The Good: I like that the main bad guy has a bit of trickery and strategy by pretending to be dead, too many villains use up their surprise on monologuing.
The Bad: I would have liked to have heard what riddle this dungeon creator would come up with, even if they are young, as it only adds to the flavor of the entry.
The Useful: This could be great for a more free-form game that one might play with newer, younger players or could serve as the basis of a vision or villain in a more complex game.
William James Cuffe – Endless Blue: Ewer on the Confluence …………112
A building in the vein of body horror is fulfilling its mysterious purpose and exploring it might reveal the truth of it or at least result in treasure.
The Good: The mechanics of the pseudo-living dungeon are well thought through in how they will cascade into each other as the players interact with it.
The Bad: The nearly unkillable minions without hints as to how they can be defeated could make for an accidental party wipe. Also, if the entry lists them as possibly having random stitched-on parts, that would be the perfect time to include a table with related abilities to make for some memorable and interesting foes.
The Useful: Great for a darker and more horror-aligned dungeon experience that will keep players paranoid about the body simulacra within and how it will inevitably go wrong. Alternatively, this could fit nicely as either a science fiction alien ship or alien ruins in a high fantasy game.
William Ross – The Forgotten Temple…………………………………………..113
Bandits and spiders are teaming up, causing havoc, and they are coming from whatever is below the well.
The Good: This feels like a themed lair of a spider villain, with different magical bonuses that the main bad guy uses well to his advantage.
The Bad: The treasures here are almost all left up to the DM running the dungeon, which not only misses out on a source of flavor in what the villain has been hoarding or stealing, but also makes for more work for the DM.
The Useful: This could do well as the lair of a villain that slowly ramps up their activities during a campaign until they are finally discovered, possibly adding more hypnotized humans to the lair or more spider creatures.
An otherworldly prison built by a retiring being of order as a source of income and something to do.
The Good: The facility is memorable and iconic both in its aesthetics and layout, a very menacing prospect for anyone wanting to raid it, but strong for someone looking to keep valuables safe.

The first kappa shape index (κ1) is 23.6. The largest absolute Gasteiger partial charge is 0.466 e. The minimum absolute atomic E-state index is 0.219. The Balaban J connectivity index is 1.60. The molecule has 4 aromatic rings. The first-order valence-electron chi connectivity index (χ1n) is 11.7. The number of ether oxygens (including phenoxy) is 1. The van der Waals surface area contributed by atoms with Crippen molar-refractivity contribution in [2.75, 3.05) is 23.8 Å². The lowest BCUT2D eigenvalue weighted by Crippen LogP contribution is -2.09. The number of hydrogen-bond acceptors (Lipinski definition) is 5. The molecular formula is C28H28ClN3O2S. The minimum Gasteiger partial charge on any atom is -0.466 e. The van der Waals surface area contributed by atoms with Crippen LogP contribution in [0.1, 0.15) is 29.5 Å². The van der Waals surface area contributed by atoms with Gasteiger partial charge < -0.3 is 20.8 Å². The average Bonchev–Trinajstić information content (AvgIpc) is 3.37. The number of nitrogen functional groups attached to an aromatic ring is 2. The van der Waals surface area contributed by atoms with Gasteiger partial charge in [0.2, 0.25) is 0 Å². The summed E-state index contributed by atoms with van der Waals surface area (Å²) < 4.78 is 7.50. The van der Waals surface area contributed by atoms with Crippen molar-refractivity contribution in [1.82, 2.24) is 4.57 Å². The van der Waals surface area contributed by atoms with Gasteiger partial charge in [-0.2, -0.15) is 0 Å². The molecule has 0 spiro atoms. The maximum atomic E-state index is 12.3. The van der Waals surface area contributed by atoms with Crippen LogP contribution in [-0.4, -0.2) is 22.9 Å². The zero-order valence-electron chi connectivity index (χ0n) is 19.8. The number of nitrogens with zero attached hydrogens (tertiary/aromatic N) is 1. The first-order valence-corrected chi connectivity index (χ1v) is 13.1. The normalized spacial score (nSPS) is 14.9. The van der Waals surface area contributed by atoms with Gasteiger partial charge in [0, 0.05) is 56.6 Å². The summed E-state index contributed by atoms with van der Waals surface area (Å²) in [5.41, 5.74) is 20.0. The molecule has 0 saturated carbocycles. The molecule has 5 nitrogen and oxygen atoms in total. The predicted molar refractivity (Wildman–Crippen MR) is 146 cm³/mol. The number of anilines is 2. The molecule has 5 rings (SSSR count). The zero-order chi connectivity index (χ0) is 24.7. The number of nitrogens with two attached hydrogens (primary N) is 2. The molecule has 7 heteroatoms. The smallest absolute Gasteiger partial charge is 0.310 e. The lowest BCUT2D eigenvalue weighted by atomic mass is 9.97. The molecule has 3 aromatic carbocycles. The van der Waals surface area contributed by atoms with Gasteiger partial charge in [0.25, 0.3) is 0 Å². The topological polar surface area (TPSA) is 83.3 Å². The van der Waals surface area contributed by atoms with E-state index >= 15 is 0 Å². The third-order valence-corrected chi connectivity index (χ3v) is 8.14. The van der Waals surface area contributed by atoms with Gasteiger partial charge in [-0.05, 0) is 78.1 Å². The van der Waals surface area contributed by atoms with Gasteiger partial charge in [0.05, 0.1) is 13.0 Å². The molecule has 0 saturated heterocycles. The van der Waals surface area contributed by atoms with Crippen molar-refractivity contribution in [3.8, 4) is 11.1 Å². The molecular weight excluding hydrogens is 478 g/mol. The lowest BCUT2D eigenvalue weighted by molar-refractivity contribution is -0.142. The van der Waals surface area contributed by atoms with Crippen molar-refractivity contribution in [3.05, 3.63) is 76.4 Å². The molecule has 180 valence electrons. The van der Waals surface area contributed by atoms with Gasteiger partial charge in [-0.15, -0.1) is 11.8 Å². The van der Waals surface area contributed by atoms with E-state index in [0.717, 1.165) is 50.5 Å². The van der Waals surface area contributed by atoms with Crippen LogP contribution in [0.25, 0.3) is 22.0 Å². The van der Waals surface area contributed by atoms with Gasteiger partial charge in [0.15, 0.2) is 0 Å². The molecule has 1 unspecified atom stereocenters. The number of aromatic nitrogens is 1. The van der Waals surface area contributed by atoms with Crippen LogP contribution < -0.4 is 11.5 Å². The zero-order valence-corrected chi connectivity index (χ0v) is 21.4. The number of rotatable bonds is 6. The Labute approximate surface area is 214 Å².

The Bad: It wouldn’t have been amiss for this entry to scale back the number of support buildings to give more detail to the places the players might be interested in, perhaps with a table about other things being kept here or descriptions of the actual guards. Using this entry for a roleplaying game would require a DM to do most of the work in picking the guards, vault contents, schedules, and other key details not mentioned.
The Useful: A very evocative concept for an end-game extraplanar prison or vault for the players to find that last key piece of something they need for a powerful quest.
A mysterious and highly defended fortress in the woods is concealing something, but whether it is keeping danger in or keeping nosy outsiders out has yet to be determined…
The Good: The entry gives ideas for hooks and ways to tie it in to an existing campaign.
The Bad: Almost every concrete detail about this entry is left vague and open ended, requiring a DM that wants to use this to do all the creative work themselves using this as inspiration and a map.
The Useful: The map and inspiration provided by this entry could be a good way to break out of a DM’s creative block or to help populate an unexpected direction of the adventurers’ travels.
These are some simple dungeons in different styles created by the OPD contest organizer to showcase how quickly concepts in different themes can be thrown together. They definitely show as being done more quickly, with fewer details than a fully fleshed out entry might have, but they do cover a variety of genre’s and showcase how random results can help bring flavor to a dungeon.